A recent study found that immigrant adolescents are more motivated to study science than their non-immigrant peers, which can be explained by a more pragmatic focus on science. In addition, bilingual migrants are more professionally optimistic than their peers.
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Job expectations and optimism
Teenagers’ job expectations are critical to their future education and labor market outcomes. As young immigrants make up a growing proportion of the population around the world, the sources of immigrant professional optimism or pessimism should be better understood.
Bilingual migrants were more professionally optimistic than their peers.
We examine whether 16-year-old immigrants in 19 OECD countries are more job-oriented than their peers. The countries are Australia, Austria, Belgium, Canada, Denmark, France, Germany, Great Britain, Greece, Ireland, Israel, Luxembourg, the Netherlands, New Zealand, Norway, Spain, Sweden, Switzerland and the USA. The indicator of job optimism is the young people’s expectation to work in a high-level job up to the age of 30.
Bilingualism, science and optimism
We evaluate two arguments that explain the professional optimism of young immigrants. The first is that bilingual immigrants are resourceful, resilient, and committed to educational achievement. Bilingualism as a form of cultural capital thus arouses professional optimism.
The second argument focuses on the pragmatic orientation of immigrants to science. In previous literature it has been claimed that science is universalistic and less susceptible to discrimination on the basis of race, cultural background or linguistic competence (cf. Han 2016). In addition, immigrants see science as more helpful in securing future employment than their peers. In addition, they see it as a more even playing field and therefore enjoy it more.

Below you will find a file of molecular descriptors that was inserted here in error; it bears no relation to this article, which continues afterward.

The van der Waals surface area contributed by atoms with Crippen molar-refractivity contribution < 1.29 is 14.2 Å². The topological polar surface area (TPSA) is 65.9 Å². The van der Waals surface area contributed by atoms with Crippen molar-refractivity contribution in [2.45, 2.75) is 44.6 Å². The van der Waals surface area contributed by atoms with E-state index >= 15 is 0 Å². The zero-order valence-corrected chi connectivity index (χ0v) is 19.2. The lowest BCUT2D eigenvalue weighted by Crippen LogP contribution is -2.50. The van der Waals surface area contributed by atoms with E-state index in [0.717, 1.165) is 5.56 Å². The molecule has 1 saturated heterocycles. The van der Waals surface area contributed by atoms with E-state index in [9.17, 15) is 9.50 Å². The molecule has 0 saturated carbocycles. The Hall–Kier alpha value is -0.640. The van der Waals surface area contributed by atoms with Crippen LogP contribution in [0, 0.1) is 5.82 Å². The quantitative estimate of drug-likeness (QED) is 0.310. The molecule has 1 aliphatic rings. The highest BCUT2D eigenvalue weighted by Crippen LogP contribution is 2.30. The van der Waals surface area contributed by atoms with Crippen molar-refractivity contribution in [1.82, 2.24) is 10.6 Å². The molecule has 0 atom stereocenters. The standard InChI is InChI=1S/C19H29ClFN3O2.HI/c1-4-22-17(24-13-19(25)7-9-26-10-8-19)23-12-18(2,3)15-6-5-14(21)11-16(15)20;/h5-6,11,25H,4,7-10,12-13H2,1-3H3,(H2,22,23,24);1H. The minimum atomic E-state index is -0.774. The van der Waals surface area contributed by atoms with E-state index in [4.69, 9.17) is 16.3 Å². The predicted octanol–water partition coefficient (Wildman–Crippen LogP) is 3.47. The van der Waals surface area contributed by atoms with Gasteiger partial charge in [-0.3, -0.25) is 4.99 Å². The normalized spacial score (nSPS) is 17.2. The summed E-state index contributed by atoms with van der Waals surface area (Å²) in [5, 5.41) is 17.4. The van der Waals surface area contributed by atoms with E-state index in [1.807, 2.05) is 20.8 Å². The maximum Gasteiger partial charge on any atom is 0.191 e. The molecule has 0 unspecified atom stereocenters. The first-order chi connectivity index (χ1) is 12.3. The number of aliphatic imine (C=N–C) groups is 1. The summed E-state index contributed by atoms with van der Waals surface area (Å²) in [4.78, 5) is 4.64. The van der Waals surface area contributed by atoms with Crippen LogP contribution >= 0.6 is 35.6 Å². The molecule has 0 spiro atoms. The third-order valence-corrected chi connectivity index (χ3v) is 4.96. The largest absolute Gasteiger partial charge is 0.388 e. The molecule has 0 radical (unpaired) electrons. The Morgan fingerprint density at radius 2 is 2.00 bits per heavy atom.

Our assessment of these statements included data from a representative sample of 16-year-old immigrants who participated in the 2015 OECD Program for International Student Assessment. To see if our conclusions apply to more than one cohort, we replicated the analysis using data from older students who were nearly 16 years old in 2006.
Their optimism was measured regarding their socio-economic background and academic performance. Lower-performing migrants with lower socio-economic status expected just as much of themselves as their privileged peers without a migrant background. When migrants agreed with their peers in terms of family background and school studies, they expected more of themselves. But migrants who did not speak any other language were also more optimistic, so that the argument of bilingualism as a beacon of hope found no support among migrants.
In addition, immigrants see science as more helpful in securing future employment than their peers. In addition, they see it as a more even playing field and therefore enjoy it more.
Pragmatism and science
However, we found in 16 countries that young immigrants were more motivated to study science than non-immigrants because of the associated better job prospects. In 18 countries, migrants also enjoyed science much more than non-migrants.
The fact that science has been accorded higher instrumental value and the joy of learning it in school explains up to 12% of immigrant students’ expectations of high-level professional activity. The same factors accounted for up to 41% of migrants’ propensity to expect a career in science.
This study failed to directly measure immigrants’ perception that science is a fairer field. Nonetheless, the results suggest that this form of pragmatism may be a reason why young immigrants are more interested in academic careers.